Many parents worry about their children experimenting with drugs as they grow older.

man with toddler in fieldWhat a lot of parents don’t realise, is that one of the best ways to protect children against many risky behaviours is by developing a strong, positive relationship with them.

If we want to build a supportive and positive relationship, we need to be able to talk to our children – good communication is essential. Having open dialogue means we can then help our children if:

  • they are bullied
  • they are worried
  • friends are doing things that they’re uncertain about .

If our children do come to us with these, or other issues, we need to be able to deal calmly with the situation, otherwise they may feel they can’t talk to us or tell us things.

Why not try some of the techniques below for strengthening communication.

Active listening

  • Try to make some time just to listen, without doing another job
  • Show this by sitting down with your child and giving eye contact.
  • Speak only to encourage them to continue, not to give an opinion.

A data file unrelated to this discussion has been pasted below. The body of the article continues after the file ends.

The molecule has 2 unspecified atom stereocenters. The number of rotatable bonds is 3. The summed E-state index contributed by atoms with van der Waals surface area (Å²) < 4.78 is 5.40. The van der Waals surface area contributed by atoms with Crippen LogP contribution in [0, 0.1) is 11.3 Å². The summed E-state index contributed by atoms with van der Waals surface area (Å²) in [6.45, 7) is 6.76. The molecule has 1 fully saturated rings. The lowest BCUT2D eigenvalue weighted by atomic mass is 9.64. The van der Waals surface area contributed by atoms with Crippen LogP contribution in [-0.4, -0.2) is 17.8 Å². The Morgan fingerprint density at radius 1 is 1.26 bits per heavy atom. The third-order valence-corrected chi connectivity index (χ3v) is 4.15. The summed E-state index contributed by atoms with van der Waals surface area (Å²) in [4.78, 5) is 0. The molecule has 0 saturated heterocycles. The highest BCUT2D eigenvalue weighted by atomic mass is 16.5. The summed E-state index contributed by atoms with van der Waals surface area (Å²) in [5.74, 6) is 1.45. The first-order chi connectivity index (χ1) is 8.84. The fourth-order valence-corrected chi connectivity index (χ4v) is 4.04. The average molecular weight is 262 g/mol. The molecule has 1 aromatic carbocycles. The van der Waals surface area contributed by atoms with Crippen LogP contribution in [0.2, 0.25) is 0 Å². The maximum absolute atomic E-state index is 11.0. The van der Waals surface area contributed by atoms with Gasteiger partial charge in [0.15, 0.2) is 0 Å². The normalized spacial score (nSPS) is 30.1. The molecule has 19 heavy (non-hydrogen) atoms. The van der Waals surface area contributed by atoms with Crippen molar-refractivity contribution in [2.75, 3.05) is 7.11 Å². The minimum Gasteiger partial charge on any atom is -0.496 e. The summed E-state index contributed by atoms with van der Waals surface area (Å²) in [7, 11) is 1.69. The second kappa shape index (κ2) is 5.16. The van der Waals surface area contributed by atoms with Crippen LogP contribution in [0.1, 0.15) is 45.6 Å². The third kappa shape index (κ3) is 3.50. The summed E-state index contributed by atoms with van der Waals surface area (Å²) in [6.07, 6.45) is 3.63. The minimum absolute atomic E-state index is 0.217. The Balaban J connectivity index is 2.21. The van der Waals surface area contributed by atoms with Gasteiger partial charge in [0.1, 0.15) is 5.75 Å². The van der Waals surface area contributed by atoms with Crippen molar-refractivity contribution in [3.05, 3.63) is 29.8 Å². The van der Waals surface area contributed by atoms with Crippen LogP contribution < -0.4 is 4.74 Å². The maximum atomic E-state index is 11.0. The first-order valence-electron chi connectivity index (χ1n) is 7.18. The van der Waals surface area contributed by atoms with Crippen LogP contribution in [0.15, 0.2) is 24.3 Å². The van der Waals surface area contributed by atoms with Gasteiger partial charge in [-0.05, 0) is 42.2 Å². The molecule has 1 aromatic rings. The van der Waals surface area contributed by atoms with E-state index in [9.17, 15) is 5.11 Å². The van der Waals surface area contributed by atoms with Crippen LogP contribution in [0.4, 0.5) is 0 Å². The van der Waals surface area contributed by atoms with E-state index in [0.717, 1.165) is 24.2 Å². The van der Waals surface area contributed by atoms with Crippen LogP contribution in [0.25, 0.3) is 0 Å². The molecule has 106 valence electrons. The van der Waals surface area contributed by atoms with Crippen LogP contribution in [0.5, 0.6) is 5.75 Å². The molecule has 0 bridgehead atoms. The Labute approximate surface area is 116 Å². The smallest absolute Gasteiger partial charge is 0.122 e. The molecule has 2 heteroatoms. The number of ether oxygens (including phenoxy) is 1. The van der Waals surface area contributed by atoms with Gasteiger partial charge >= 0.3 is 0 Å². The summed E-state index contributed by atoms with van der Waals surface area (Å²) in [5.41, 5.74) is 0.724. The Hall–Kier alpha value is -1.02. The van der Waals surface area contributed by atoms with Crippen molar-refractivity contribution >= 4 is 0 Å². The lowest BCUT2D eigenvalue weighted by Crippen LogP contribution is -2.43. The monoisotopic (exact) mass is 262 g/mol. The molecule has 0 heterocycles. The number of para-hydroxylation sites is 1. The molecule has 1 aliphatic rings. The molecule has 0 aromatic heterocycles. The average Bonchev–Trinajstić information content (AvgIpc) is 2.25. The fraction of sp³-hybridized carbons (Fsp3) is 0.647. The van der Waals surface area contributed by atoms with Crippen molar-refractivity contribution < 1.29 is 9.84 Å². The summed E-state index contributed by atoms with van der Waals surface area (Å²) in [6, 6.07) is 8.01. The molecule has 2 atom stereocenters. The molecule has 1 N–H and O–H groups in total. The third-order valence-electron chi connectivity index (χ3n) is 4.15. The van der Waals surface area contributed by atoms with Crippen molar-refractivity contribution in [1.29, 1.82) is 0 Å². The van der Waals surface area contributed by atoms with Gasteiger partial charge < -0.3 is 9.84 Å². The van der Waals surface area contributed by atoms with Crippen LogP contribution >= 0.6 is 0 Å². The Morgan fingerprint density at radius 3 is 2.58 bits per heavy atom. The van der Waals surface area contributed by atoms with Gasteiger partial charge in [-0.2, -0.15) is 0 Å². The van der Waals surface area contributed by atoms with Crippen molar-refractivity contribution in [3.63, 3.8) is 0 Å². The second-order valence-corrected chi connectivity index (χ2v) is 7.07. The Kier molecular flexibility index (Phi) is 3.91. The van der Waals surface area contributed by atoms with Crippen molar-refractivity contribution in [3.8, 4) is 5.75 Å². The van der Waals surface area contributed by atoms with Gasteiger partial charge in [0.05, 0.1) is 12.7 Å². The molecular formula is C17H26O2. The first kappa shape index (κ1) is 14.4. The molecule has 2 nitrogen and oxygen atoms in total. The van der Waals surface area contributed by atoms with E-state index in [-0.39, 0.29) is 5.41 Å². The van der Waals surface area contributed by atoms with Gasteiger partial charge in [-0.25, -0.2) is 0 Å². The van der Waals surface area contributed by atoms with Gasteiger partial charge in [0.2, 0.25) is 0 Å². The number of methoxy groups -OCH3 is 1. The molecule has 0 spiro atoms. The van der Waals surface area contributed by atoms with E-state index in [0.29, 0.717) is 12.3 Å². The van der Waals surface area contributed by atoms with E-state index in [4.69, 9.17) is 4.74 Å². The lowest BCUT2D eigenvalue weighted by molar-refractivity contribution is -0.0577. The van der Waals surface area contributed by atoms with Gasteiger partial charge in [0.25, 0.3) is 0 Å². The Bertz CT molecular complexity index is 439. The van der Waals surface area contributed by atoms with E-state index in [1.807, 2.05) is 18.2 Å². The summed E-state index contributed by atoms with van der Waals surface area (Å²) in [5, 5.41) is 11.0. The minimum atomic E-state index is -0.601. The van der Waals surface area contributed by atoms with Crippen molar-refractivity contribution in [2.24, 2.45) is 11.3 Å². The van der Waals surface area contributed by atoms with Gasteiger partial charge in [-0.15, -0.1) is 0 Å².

• Try ‘mirroring’ what they are saying (e.g if child says ‘I felt a bit confused’, say ‘You felt confused?’)
  • Encourage them to come up with solutions, like ‘What do you think you could do about that?’ or ‘What could you say to your friend when she talks like that?’ 

Open questions

A closed question requires only a ‘yes’ or ‘no’ answer, so it doesn’t really help a conversation to develop.

Use open questions. They are more helpful in opening lines of communication because they encourage discussion. For example, ‘How did you feel about that?’ is likely to get more honest feedback than ‘Did that make you cross?’

Try practising this with another adult who you know well!  It’s a skill that can be improved and the more you practise the more natural it will become!

Praise – verbal and non-verbal

It’s easy to forget to praise your child. Here are some examples:

Verbal: Describe positively how they look or what they have done that you like: ‘Thanks for clearing up – that really helped’, or ‘That colour really suits you!’  Descriptive praise can be very powerful.

Non-verbal: smiles, positive touch (that the child likes), eye contact.

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